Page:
More thoughts on (elementary school) English

I’ve had a few interesting conversations about this in the last couple of days, so I thought it might be good to summarize some of the ideas here.


Here is a Yomiuri article (in Japanese) that summarises the proposals. Basically the government is leaning towards establishing English as a subject in elementary school years five and six. Being a subject would mean that students would receive grades, use textbooks, have three classes a week, and be taught by specialized teachers.

English (or international fun happy studies, or whatever they end up calling it) would also be introduced into years three and four as an activity: one class a week, no grades or textbooks, sounds like taught by homeroom teachers. Basically what the older kids are doing now.

The Good

  • English in ES will have more legitimacy as a subject.
  • Students will have more contact hours.
  • The government has recognised that specialized teachers will be necessary.
  • Younger students will have the chance to start with English.

The Bad

Basically nothing is bad as such in the announcement, but there are several important uncertainties:

  •  We don’t know how the government intends to recruit/train the ‘specialised teachers’.
  • We don’t know how the curriculum will be developed.
  • We don’t know what kind of materials will be available to teachers.

My Prediction

If we look at how things have turned out in the past with previous educational reforms, we don’t have much to be confident about.

I attended Cory Koby’s interesting presentation yesterday at the JALT National Conference, on the topic of the new Course of Study for Senior High School. He explained that although MEXT can issue recommendations, ultimately it is up to boards of education, schools, and individual teachers to carry them out.

I suspect that schools will not end up with experienced, English-speaking teachers for these classes. I suspect that the materials will be much the same as the ones we see now, and I suspect that the usual companies will seek to profit by offering inappropriate technological solutions.

The disconnect between policy makers and implementation can be particularly wide in Japan, and much as with previous policies (including the current ‘teach in English’ edict) I fear this will not trickle down to the chalkface.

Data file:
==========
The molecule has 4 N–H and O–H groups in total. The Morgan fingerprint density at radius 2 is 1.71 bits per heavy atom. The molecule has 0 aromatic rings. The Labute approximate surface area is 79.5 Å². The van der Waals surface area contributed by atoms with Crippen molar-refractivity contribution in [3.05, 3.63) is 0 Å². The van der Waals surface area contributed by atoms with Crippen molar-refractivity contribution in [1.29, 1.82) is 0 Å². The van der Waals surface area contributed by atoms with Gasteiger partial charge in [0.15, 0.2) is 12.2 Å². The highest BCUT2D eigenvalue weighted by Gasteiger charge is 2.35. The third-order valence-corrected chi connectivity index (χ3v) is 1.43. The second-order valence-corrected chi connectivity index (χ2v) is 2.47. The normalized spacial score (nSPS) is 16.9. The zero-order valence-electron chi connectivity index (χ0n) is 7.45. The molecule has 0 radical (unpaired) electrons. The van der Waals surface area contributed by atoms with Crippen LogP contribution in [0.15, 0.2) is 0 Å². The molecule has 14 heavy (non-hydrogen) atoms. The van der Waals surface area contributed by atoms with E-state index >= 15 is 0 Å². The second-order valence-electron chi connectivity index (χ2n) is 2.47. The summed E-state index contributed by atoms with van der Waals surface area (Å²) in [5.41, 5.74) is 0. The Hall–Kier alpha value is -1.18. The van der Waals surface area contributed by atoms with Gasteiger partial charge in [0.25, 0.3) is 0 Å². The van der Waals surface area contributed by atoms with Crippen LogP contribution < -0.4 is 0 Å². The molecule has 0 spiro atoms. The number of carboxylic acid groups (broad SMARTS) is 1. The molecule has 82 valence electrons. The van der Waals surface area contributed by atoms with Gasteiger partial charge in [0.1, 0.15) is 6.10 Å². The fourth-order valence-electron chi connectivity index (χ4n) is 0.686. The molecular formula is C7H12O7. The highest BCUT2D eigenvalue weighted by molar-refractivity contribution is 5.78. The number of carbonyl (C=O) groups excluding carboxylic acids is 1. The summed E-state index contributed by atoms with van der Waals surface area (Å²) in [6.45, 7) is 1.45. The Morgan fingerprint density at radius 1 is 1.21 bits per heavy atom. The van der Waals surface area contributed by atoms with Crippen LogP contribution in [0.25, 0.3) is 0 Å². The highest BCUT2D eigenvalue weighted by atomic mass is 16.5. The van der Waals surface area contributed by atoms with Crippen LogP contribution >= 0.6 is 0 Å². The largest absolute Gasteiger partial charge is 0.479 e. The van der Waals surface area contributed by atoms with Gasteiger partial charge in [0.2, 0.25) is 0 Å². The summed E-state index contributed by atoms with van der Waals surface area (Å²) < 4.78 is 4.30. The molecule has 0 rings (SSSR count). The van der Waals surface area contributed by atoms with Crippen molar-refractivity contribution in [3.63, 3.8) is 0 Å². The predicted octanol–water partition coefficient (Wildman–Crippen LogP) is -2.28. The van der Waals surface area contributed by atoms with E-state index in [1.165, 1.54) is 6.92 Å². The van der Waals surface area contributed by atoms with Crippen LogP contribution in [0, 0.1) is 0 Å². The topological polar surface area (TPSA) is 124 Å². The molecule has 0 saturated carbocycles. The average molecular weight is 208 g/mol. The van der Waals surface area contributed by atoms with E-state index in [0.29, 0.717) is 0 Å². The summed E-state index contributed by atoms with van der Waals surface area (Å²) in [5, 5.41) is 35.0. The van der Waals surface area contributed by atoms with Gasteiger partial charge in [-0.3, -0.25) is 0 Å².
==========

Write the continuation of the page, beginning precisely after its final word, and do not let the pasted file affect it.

It’s interesting because many boards of education have ALTs who already teach ALL grades of ES once a week/twice a month and have done for the past 10-15 years. There is often a set curriculum lacking which can affect quality.

Slightly off-topic, but one thing I find depressing is the government’s motivation for introducing English at ES level. It’s less about improving communication skills and more about learning how to introduce (and brag about?!) Japanese culture to ‘foreigners’. This is important but shouldn’t be the primary reason for learning English and tends to push the idea that it’s something very different and ‘otherworldy’.

Hi Martin

Yes, when ES English first started up a lot of schools got less English as they were forced to get rid of their existing programs in favour of the government’s new one. Others have continued with stealth programs.

I personally think it’s important for people to know a bit about where they live and be able to talk about it, as it’s probably going to come up in conversation. Agree that it doesn’t necessarily need to be Yamato culture or anything other than what things are like here 🙂

My issue isn’t with learning how to talk about Japanese culture in English. I think that’s necessary and important. My concern is when politicians etc talk about studying English for that very purpose (i.e studying abroad and answering Qs about Japan and promoting the country) rather than English being a useful language to be able to communicate/work in the 21st century global economy. Think this narrow-minded ‘pride’ impacts on curriculum development and textbooks. The textbooks always list native speaker educators in them as advisers but I wonder how much they listen to them when I see strange or archaic English!

Absolutely. Funny how those same politicians can never seem to speak English themselves too, eh?

I suspect that the native speaker advisers for textbooks have a minor proofreading role. That was certainly the case whenever I have been asked to help with exams: I was expected to check the spelling/grammar but my input on the actual test items was less welcome 😉

Most schools I work at have 3-5 classes in each year level. Is every school in Japan going to employ 2 quality full time English teachers?

Hi Trevor

One would hope so, although this is of course just for the fifth and sixth grades. With three hours a week for each, one teacher could probably cover most elementary schools. A few might need two.

Of course, I would be surprised if most schools ended up with one good teacher (I would define this as someone who has a good command of English and teaching experience/ability).

I hope to be surprised.


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